Tribeca Film Festival – World Premiere
93 mins | Canada | 2021
Director: Randall Okita
Cast: Skyler Davenport, Kim Coates, Jessica Parker Kennedy, Bentley the Cat, Pascal Langdale, Joe Pingue, George Tchortov, Laura Vandervoort
Editor: James Vandewater
Cinematographers: Jordan Oram, Jackson Parrell
Composers: Joseph Murray, Lodewijk Vos
Producers: Matt Code, Kristy Neville
Writers: Adam Yorke, Tommy Gushue
Sophie (Skyler Davenport) has a proclivity for disaster. She became blind during a skiing accident and locked herself out while housesitting. Obviously, the house she is watching is going to be robbed.
Natalie Brown plays “Sophie’s Mom” and is mom-worried about her daughter. She’s really one of the greatest actors in the film. I thought she’d be more utilized, but it seems as if the writers mostly forgot about her existence after she checked on Sophie once.
The main problem is the lack of tension in the setup. It’s a thriller. Per the home-invasion premise, we’re trying to figure out how and when the “bad guys” will arrive on the scene. Sophie has her personal foibles that prevent her from being a completely likable character. She uses her accident and having to take the “bullshit job” as an excuse for acting out. Also, when she engages with the “bad guys”, I found myself not really caring what was going to happen to her because of how she compromised her professionalism. However, as the movie progresses, Sophie really makes a couple of bad-ass moves; her former athleticism shows she is capable of the physical demands that will be required in kicking these guys to the floor.
There are other weak points and unresolved storylines that are huge. There are also obvious things that Sophie doesn’t think about like she tries to change her story when other witnesses are around to prove that she is lying.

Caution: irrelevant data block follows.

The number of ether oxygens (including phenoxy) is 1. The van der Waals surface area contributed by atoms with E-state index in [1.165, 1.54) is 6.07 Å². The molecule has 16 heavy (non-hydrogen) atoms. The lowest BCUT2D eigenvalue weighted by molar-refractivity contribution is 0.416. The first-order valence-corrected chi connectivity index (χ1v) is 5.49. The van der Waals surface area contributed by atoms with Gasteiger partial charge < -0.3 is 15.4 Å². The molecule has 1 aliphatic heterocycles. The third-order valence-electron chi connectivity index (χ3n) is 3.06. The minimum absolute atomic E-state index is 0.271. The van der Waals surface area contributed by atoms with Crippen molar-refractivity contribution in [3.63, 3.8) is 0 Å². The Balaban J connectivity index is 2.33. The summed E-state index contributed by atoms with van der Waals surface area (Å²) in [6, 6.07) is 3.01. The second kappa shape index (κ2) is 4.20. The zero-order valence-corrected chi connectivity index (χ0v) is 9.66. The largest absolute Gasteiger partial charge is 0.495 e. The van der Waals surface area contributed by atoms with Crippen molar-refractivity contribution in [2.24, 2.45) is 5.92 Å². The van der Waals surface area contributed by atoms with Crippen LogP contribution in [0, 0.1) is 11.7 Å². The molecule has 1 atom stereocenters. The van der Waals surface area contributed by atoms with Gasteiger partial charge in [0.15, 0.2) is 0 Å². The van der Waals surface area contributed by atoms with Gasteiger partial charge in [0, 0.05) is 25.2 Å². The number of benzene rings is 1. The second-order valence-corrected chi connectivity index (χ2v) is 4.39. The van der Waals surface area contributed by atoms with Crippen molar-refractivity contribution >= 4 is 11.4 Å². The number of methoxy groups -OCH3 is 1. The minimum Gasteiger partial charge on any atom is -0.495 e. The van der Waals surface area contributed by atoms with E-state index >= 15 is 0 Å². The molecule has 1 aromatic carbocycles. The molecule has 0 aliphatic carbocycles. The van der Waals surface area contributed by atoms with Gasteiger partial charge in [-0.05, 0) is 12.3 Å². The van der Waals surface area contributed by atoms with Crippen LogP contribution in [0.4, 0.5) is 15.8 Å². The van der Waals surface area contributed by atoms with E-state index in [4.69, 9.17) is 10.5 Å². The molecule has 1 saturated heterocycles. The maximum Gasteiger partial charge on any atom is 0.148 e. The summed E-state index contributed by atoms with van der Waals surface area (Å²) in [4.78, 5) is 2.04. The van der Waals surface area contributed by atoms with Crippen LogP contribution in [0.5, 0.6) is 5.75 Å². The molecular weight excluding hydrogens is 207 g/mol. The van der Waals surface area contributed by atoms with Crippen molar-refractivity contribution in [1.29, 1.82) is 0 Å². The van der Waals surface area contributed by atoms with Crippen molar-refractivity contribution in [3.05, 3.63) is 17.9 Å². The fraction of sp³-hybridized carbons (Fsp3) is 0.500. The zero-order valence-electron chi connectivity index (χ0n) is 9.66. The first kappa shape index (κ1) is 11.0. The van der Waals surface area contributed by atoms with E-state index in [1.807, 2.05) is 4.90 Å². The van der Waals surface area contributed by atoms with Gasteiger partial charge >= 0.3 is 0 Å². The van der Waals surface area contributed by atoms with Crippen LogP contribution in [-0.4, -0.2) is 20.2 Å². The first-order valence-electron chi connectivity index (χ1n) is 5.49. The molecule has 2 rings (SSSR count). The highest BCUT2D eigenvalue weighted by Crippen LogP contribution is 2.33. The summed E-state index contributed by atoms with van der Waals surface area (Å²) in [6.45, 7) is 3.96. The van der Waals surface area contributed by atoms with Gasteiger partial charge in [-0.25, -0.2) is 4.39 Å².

I really enjoyed Jessica Parker Kennedy’s performance as Kelly, the operator on the See For Me app who tries to help Sophie. Of course there will be hiccups and technical difficulties along the way. A movie should really have those, of course.
Another slight annoyance is that some things seemed too convenient: the alarm is right by Sophie when she needs to program it without keeping her boss waiting and sometimes she just happens to be able to sense where a bad guy is even without seeing.
All in all, it was a beautifully shot movie with a rather shaky execution. The filmmakers did run into problems when COVID struck. Most of the actors carried the movie and most everything made sense. I suppose the film can be forgiven for not wrapping everything up.
I would have preferred to see a scene toward the end where Sophie is paid by Debra (Laura Vandervoort) and they have to discuss what happened. Instead, there is no scene and Sophie implies that she is not compensated as much as she could have been. Debra being cheap toward Sophie reminds me of how Kylie Jenner had her makeup artist who was in a car accident start a GoFundMe instead of paying for his bills. This film is Canadian, so any medical expenses would be covered. However, if you hire someone and their life is put on the line and you have the money, PAY UP!! I suppose the subtext of this movie could be: eat the rich.
Bentley the Cat given proper credit
Article was written by Allison McCulloch, follow her Twitter.